Georgia quarterback Matthew Stafford scored 38 out of 50 on the Wonderlic test at the recent NFL combine, while North Carolina receiver Hakeem Nicks struggled with an 11, according Dan Pompei of the Chicago Tribune.
Two other quarterbacks also did well. USC's Mark Sanchez scored a 28 and Kansas State's Josh Freeman 27.
Outside of Jeremy Maclin of Missouri, who scored 25, several top receiver prospects joined Nicks in the low-score category. Michael Crabtree of Texas Tech had a 15, Darrius Heyward-Bey of Maryland 14 and Percy Harvin of Florida 12.
Pompei writes: "The test result is particularly interesting in the case of Harvin, who will have more learning to do than the others based on the offense he played in at Florida and the fact he could be used in multiple roles."
Alabama offensive tackle Andre Smith scored a borderline 17. Other offensive tackles: Arizona's Eben Britton (31); Virginia's Eugene Monroe (24); Baylor's Jason Smith (23) and Mississippi's Michael Oher (19).
There were highs and lows among three USC linebackers. Clay Matthews scored 27 and Brian Cushing 23, but Rey Maualuga had a 15. Pompei: "Maualuga's score is slightly troubling considering he likely will be a middle linebacker who is asked to call the defenses."
Maryland corner Kevin Barnes had a fabulous 41 and Western Michigan safety Louis Delmas, who could be the first safety selected, scored 12.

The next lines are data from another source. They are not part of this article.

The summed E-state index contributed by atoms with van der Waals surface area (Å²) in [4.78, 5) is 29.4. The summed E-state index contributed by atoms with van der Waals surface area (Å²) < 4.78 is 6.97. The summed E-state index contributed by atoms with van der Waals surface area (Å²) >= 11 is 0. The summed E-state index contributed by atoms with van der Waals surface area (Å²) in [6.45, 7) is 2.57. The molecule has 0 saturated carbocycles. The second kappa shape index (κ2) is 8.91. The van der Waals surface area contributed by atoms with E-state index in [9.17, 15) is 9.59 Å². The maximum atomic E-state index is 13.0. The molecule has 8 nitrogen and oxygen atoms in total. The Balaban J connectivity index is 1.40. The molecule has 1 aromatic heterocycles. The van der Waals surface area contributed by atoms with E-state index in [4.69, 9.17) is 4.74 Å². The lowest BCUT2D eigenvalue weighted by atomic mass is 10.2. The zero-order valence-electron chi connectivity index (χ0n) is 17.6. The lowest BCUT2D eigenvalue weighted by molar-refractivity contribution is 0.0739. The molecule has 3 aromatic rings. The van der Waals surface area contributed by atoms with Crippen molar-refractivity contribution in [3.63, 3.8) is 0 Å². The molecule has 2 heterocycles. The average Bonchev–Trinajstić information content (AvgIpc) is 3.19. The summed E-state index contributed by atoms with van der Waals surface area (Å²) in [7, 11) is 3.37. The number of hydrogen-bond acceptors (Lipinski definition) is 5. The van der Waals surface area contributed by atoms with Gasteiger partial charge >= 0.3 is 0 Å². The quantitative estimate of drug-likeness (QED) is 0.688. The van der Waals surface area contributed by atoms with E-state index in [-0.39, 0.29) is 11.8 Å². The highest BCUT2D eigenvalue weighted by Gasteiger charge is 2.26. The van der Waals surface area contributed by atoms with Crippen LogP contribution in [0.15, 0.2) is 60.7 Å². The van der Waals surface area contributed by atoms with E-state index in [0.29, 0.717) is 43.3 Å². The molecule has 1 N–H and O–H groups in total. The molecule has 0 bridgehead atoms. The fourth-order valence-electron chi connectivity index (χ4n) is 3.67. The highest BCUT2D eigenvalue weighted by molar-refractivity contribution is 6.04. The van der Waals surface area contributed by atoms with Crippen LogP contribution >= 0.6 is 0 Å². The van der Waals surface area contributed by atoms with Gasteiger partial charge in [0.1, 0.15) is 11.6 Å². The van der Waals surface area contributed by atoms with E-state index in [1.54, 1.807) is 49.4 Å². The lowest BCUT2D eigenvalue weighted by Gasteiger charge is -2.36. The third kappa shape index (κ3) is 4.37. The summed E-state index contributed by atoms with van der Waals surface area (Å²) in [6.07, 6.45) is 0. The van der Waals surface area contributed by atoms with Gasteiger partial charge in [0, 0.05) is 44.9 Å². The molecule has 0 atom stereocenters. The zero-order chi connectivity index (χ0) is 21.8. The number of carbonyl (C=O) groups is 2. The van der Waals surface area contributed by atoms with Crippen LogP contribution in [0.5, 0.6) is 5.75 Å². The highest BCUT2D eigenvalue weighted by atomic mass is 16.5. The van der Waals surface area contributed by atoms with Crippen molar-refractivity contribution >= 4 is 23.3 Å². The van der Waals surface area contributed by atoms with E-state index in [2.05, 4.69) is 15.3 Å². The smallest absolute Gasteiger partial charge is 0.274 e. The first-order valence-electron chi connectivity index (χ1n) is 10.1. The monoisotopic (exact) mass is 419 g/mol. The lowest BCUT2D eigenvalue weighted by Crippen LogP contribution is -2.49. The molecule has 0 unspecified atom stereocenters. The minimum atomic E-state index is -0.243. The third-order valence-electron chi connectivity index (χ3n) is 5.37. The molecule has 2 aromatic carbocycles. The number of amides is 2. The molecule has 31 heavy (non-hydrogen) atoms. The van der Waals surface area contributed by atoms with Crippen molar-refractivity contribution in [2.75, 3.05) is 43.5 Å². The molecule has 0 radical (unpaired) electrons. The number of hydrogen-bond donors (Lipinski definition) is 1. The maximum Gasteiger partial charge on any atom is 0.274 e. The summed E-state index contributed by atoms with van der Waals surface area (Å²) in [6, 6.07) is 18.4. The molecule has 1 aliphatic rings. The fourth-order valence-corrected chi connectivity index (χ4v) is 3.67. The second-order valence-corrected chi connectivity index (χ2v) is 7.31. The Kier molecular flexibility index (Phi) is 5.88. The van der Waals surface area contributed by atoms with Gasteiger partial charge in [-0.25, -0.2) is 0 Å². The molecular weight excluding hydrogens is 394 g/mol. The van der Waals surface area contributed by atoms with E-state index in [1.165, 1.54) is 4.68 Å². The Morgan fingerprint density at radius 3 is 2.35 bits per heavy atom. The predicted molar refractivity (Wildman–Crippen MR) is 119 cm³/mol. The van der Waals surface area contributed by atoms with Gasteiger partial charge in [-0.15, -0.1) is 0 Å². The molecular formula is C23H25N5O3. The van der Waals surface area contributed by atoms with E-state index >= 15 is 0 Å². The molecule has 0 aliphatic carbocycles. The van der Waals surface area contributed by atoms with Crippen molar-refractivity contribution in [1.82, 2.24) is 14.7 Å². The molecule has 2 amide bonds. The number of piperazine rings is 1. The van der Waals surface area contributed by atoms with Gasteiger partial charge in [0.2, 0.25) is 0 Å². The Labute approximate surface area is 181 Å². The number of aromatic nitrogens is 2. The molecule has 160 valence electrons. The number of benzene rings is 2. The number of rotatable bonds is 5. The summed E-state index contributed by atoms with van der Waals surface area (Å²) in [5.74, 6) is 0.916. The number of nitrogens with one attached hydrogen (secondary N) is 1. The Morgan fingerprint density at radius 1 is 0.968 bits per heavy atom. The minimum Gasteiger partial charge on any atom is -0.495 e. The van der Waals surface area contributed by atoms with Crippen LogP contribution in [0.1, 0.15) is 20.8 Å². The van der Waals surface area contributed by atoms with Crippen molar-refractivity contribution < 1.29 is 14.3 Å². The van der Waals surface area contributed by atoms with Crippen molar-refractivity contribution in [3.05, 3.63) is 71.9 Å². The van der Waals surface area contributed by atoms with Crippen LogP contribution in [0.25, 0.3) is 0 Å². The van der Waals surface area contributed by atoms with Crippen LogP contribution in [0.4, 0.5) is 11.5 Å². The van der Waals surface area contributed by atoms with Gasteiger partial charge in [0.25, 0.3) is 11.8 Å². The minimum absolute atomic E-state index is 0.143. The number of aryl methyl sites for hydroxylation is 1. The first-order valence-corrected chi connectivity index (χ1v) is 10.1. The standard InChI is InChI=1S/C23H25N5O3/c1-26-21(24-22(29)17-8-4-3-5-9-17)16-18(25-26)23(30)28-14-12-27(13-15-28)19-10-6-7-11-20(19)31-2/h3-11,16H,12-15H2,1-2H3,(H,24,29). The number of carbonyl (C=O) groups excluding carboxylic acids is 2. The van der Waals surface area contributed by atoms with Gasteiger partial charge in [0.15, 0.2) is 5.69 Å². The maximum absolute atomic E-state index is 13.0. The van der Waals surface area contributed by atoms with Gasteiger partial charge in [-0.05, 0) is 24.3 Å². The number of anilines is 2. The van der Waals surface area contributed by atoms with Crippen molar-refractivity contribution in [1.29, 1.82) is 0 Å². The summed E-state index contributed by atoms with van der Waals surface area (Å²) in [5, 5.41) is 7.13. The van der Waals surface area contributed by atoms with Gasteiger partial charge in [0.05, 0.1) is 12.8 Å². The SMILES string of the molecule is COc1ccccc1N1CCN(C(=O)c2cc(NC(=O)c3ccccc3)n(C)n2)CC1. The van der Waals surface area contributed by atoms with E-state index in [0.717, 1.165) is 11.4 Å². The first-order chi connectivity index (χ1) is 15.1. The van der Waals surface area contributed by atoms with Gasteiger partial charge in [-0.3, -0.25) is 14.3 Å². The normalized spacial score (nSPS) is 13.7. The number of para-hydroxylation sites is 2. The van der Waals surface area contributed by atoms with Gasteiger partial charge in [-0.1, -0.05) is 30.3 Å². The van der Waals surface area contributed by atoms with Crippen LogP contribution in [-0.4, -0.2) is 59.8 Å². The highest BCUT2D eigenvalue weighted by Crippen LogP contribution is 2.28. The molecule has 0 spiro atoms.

Offensive tackles average the highest scores (26), followed by centers (25), quarterbacks (25), guards (23), tight ends (22), safeties (19), linebackers (19), cornerbacks (18), receivers (17), fullbacks (17) and halfbacks (16). The average score for a player at the combine is 19.
Pat McInally of Harvard is the only player to ever score a 50. Only one out of 100,000 people ace the test.
Stafford's score will no doubt strengthen his position in the NFL draft. Last year, Matt Ryan of Boston College scored a 32 and was the third pick of the first round by the Atlanta Falcons. Joe Flacco of Delaware had a 27 and was the 18th pick of the first round by the Baltimore Ravens. Each had outstanding rookie seasons.
By comparison, USC's John David Booty and Kentucky's Andre Woodson scored 14 when given the test in 2008. Florida's Chris Leak reportedly scored an 8 in 2007, then the score was upgraded to 12. In 2006, Texas' Vince Young reportedly scored a 6, but was given another opportunity and scored 16.
Terry Bradshaw is said to have scored 15 when he took the test in 1970.
Among people of various professions, chemists score an average of 31, journalists 26, clerical workers 21 and warehouse employees 15.
A score under 10 is an indication of literacy problems. Former Iowa State running back Darren Davis reportedly has the lowest score for an NFL prospect, a 4.